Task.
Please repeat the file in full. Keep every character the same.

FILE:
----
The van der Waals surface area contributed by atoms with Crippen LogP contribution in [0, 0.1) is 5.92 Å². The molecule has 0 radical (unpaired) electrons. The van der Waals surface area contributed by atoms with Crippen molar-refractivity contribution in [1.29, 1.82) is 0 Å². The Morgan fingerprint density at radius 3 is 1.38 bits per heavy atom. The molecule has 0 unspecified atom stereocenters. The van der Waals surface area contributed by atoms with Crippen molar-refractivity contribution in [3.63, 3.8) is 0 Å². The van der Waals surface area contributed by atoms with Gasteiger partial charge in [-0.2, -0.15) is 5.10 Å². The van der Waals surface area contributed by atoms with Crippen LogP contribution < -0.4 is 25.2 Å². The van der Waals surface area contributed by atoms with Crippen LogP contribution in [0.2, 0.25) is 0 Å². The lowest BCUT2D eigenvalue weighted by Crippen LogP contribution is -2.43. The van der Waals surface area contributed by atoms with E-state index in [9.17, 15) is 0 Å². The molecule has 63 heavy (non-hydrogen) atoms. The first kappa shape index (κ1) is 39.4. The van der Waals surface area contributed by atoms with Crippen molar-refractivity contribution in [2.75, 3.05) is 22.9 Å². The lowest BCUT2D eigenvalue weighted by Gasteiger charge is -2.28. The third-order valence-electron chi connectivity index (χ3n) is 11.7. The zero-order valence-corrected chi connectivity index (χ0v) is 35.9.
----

The van der Waals surface area contributed by atoms with Crippen LogP contribution in [0, 0.1) is 5.92 Å². The molecule has 0 radical (unpaired) electrons. The van der Waals surface area contributed by atoms with Crippen molar-refractivity contribution in [1.29, 1.82) is 0 Å². The Morgan fingerprint density at radius 3 is 1.38 bits per heavy atom. The molecule has 0 unspecified atom stereocenters. The van der Waals surface area contributed by atoms with Crippen molar-refractivity contribution in [3.63, 3.8) is 0 Å². The van der Waals surface area contributed by atoms with Gasteiger partial charge in [-0.2, -0.15) is 5.10 Å². The van der Waals surface area contributed by atoms with Crippen LogP contribution < -0.4 is 25.2 Å². The van der Waals surface area contributed by atoms with Crippen LogP contribution in [0.2, 0.25) is 0 Å². The lowest BCUT2D eigenvalue weighted by Crippen LogP contribution is -2.43. The van der Waals surface area contributed by atoms with E-state index in [9.17, 15) is 0 Å². The molecule has 63 heavy (non-hydrogen) atoms. The first kappa shape index (κ1) is 39.4. The van der Waals surface area contributed by atoms with Crippen molar-refractivity contribution in [2.75, 3.05) is 22.9 Å². The lowest BCUT2D eigenvalue weighted by Gasteiger charge is -2.28. The third-order valence-electron chi connectivity index (χ3n) is 11.7. The zero-order valence-corrected chi connectivity index (χ0v) is 35.9.